There are times of odd coincidences. In my life today is one of these times. Earlier I heard about a Christmas Eve midnight mass broadcast on MTV (public television). In it János Székely, auxiliary bishop of Esztergom, expressed his sorrow over the fact that there were more Gypsy than Hungarian babies born in 2008. First of all, I considered the reference to Roma versus Hungarian babies tasteless. My second thought was: How does he know this when there are no statistics available on the ethnic origins of newborn babies? My third thought was: this is impossible given the size of the Roma population in Hungary.
Well, it seems that György Bolgár also heard about this midnight mass and decided to ask Ferenc Tomka, a theologian and staunch apologist for the Catholic Church, to be part of his program today. Tomka, of course, vigorously defended the auxiliary bishop's unfortunate remark and tried to explain it away as being in fact most appropriate. After all, said Tomka, the bishop praised the Gypsies for their love of children and their high birthrate statistics. I have heard Tomka talk on Bolgár's program before, and therefore I wasn't expecting anything else.
And now comes the odd coincidence. This afternoon I kept reading Gábor Tabajdi and Krisztián Ungváry's book on the history of the Hungarian political police between 1956 and 1990. There is a whole chapter on the Catholic church. To be more precise, how the top hierarchy of the Hungarian Catholic Church served the Hungarian communist party and how they collaborated with the Hungarian secret service. And what do I see in one of the footnotes? Ferenc Tomka was working for the Hungarian secret service under the cover name of "Lukács." Well, well!
The position of the Hungarian Catholic Church today is that the connection between the Catholic hierarchy and the Ministry of Interior under whose aegis the secret service operated was not extensive and certainly not important. The above mentioned Tomka wrote a book entitled Halálra ítéltek, mégis élünk (They condemned us to death, yet we still live) published with the permission of the Council of Bishops that tries to vindicate the Church. The Council's former secretary, today a bishop, minimized the role the bishops and archbishops played by saying that they wrote only meaningless little essays that didn't hurt anyone. Moreover, by now most of these people are dead. Neither is true. In 1987 six new archbishops and bishops were appointed and three of them worked for the secret service, including József Mindszenty's successor, László Páskai, archbishop of Esztergom. Moreover, the leadership of the secret service had a very different opinion. According to a report for internal use only after 1970 the Catholic leadership gave "unfailing support to MSZMP."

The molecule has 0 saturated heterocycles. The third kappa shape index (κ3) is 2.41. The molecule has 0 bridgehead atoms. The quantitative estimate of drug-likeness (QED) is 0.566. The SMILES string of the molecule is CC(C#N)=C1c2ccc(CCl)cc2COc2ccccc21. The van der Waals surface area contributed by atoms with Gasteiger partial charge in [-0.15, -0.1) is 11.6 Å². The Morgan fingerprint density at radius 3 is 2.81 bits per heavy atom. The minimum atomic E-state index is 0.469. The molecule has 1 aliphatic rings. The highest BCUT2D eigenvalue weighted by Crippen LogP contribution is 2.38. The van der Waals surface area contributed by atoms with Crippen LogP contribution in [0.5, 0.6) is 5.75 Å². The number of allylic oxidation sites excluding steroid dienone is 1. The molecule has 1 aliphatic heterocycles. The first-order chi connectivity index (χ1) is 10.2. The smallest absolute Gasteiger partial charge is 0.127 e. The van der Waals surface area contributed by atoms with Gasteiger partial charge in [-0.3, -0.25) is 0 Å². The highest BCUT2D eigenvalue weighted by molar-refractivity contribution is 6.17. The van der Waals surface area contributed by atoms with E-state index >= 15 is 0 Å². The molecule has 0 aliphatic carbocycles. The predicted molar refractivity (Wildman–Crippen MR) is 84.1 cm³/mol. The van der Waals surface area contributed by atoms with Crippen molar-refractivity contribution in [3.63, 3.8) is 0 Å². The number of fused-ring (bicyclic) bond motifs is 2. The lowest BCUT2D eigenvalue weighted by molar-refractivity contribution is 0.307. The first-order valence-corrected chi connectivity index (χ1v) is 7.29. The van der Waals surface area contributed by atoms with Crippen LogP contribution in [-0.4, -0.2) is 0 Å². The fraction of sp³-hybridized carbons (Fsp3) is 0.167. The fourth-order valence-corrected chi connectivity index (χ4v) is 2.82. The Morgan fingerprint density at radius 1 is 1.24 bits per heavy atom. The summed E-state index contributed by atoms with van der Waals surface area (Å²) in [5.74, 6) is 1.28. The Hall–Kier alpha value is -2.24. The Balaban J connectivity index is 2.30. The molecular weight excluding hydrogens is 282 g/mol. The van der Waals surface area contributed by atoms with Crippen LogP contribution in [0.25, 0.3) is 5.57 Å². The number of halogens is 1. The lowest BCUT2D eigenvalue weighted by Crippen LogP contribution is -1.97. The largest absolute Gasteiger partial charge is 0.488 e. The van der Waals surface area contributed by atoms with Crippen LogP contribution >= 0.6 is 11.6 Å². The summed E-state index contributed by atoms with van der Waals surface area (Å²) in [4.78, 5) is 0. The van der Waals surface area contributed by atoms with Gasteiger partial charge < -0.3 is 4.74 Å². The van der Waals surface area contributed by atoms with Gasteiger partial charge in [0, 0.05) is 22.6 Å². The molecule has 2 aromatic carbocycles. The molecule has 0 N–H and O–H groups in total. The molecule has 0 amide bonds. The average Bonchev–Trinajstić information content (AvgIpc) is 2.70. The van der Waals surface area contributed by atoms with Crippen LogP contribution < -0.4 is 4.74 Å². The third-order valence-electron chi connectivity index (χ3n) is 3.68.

One thing is sure, Hungarian bishops with very few exceptions were ready to cooperate. This cooperation is somewhat understandable because the Vatican's Ostpolitik pretty well demanded such cooperation. Within this Ostpolitik Hungary held a unique position. In 1964 there was an agreement between the Vatican and the Hungarian government by which Pope Paul VI agreed to the Hungarian demand that bishops can be appointed only with the permission of the Hungarian state. Unfortunately, historians of state and church relations are totally in the dark concerning the details of this agreement because the Vatican placed all pertinent documents under a seventy-year ban, and in 1998 the Vatican asked the Hungarian government to do the same–not for seventy but for seventy-five years. The Hungarian government (Gyula Horn was the prime minister), in the hope that the Catholic Church would not show outright antagonism to the socialist party and his government, promised whatever the Catholic Church asked. It was a big mistake: the Church openly supported and continues to support Fidesz and Viktor Orbán.